Dude should walk across the border. If illegals can visit the president why cant theyplay baseball.

  • Alex

    Had some hope for concepcion, but when a prospect like that clears waivers and you barely hear anything about it, you know something’s wrong.

    • Eric

      A team claiming him would have to take on his salary. We paid around 8 million for him, that’s the “something” that is wrong. He’s not dying of Cancer or anything.

      • Alex

        There were multiple teams that were after him with similar offers and not one took a chance on claiming him a year already paid in that contract.

  • http://www.bleachernation.com Thompsonville, Il_Cubs

    Just like I said over on Facebook, should be a free agent in a couple of weeks really means 3 months of full on obsessing

  • Alex

    And would love to see cubs grab denney and try and change his mind. He was the top ranked catcher if I’m not mistaken, so teams must be convinced he won’t sign, but if we do save $ on both picks, it’s a move we should make regardless of how wellys doing, it’s pretty bare down there for catchers.

  • Mr. Gonzo

    If Gonzalez is for real and we land him, it could make it much easier for the Cubs to give up a Baez/Vogelbach/Maples+ for G. Stanton in the off-season. That would potentially give the future Cubs a helluvah-lotta power to back up a slowly stabilizing future rotation. Man I love wearing my speculation pants on Fridays…

    • Eric

      You will have to add Almora in that + if you expect Miami to stay on the phone.

      • Mr. Gonzo

        but… but… but…I don’t wanna! What if the Cubs offer to buy some their season tickets for a few years? Stock the soda machine?! Is there any realistic package the Cubs can send them that doesn’t include more than one of the big four?

      • Dynastyin2017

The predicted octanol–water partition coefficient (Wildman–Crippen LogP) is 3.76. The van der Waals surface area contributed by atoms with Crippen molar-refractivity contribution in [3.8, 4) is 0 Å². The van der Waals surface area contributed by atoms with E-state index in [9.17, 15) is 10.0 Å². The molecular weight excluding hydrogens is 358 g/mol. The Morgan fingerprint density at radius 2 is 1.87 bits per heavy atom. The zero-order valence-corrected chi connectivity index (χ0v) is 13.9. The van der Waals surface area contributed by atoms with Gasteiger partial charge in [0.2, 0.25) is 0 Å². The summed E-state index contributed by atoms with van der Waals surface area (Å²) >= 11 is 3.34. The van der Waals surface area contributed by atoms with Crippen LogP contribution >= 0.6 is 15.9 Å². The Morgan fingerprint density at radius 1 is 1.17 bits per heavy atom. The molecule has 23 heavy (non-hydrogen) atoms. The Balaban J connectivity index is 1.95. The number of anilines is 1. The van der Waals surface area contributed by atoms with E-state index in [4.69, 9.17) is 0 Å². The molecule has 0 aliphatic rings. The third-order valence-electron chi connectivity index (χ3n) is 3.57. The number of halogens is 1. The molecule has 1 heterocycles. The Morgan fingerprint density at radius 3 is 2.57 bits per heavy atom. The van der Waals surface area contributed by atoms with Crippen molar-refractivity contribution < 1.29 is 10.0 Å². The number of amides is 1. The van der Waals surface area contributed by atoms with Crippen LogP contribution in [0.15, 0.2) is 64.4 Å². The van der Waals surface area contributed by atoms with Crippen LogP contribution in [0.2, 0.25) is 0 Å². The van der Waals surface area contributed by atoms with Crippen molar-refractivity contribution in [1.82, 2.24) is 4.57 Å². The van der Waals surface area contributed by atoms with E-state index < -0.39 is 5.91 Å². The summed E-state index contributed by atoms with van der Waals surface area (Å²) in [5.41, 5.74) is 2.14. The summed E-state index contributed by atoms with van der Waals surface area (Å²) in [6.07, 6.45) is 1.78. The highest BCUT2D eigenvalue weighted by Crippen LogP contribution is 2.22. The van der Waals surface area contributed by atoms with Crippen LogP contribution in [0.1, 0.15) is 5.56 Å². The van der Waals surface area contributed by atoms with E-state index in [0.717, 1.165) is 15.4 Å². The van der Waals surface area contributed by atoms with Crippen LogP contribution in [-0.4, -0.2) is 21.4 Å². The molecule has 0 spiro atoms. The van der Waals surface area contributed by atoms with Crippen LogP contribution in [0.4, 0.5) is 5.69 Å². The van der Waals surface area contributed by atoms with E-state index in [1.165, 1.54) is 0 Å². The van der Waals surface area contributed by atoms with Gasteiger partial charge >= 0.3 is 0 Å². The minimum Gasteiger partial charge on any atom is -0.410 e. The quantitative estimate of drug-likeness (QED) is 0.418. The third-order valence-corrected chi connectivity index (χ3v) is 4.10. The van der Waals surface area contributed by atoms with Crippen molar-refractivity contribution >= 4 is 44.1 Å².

Not saying the Cubs make that trade or not, but don’t forget what the Marlins got for Cabrera. And Cabrera > Stanton.

    • praying the cubs get ready to win

      Any chance we give up Vogelbach, Maples, Vitters and BJAX for Stanton?

      • BT

        Yes. Just no chance the Marlins say yes.

  • X the Cubs Fan

    I love this FO. They never stop trying to make this organization better.

    • Dave

      If they arent constantly trying to improve a team thatz rebuilding than they should be fired .

  • Kyle

    Recent injury, 26, Cuban league stats that seem pretty similar to Concepcion’s.

    Pass.

    • Whiteflag

      I’m going to agree.

    • JB88

      What injury?

      • JB88

        Never mind. I either missed the bone spurs the first time I read the article or that was added after I read it.

        • http://www.bleachernation.com Brett

          (No post-publish edits on this one from me, except a little more on Concepcion.)

          • JB88

            So “missed it” it is! Huzzah.

    • http://www.bleachernation.com Brett

      Seems like there might be a little more information about him to be had.

      • Kyle

        Well, I’m hoping the front office is a little more thorough to me. But at first glance, he looks awfully awful to me.

        This ain’t my first time at the rodeo. If a guy claims he can throw mid-90s straight-up in a workout situation, he’s working 89-90 in games.

  • Tremendous Slouch

    Isn’t 26 the cut off for the international signing restrictions? Good thing he “qualifies”… Strange how now we have to be concerned about these guys lying about their ages in the other direction!

    • http://www.bleachernation.com Brett

      23.

      • Tremendous Slouch

        Thanks… but my point remains! Just not in this particular case… :)

        • JB88

          You don’t usually have to worry about Cubans on the age thing. There are problems in some Latin American countries, but Cuba usually isn’t an issue.